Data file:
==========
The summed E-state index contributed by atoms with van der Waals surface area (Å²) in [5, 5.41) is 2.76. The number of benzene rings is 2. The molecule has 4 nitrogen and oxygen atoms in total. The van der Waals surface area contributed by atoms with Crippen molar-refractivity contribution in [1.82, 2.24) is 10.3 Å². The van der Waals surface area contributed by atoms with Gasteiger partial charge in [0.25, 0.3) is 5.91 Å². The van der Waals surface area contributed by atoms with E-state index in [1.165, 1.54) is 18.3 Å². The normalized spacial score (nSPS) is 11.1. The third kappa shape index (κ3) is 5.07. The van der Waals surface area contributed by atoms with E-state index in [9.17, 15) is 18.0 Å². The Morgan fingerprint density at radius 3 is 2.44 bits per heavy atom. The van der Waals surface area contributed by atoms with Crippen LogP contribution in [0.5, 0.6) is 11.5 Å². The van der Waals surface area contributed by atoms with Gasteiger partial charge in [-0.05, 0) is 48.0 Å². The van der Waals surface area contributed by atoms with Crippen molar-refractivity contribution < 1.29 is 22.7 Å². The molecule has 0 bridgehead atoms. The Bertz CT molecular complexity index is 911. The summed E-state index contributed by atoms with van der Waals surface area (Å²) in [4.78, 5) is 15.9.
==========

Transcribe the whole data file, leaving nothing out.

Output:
The summed E-state index contributed by atoms with van der Waals surface area (Å²) in [5, 5.41) is 2.76. The number of benzene rings is 2. The molecule has 4 nitrogen and oxygen atoms in total. The van der Waals surface area contributed by atoms with Crippen molar-refractivity contribution in [1.82, 2.24) is 10.3 Å². The van der Waals surface area contributed by atoms with Gasteiger partial charge in [0.25, 0.3) is 5.91 Å². The van der Waals surface area contributed by atoms with E-state index in [1.165, 1.54) is 18.3 Å². The normalized spacial score (nSPS) is 11.1. The third kappa shape index (κ3) is 5.07. The van der Waals surface area contributed by atoms with E-state index in [9.17, 15) is 18.0 Å². The Morgan fingerprint density at radius 3 is 2.44 bits per heavy atom. The van der Waals surface area contributed by atoms with Crippen LogP contribution in [0.5, 0.6) is 11.5 Å². The van der Waals surface area contributed by atoms with Gasteiger partial charge in [-0.05, 0) is 48.0 Å². The van der Waals surface area contributed by atoms with Crippen molar-refractivity contribution < 1.29 is 22.7 Å². The molecule has 0 bridgehead atoms. The Bertz CT molecular complexity index is 911. The summed E-state index contributed by atoms with van der Waals surface area (Å²) in [4.78, 5) is 15.9.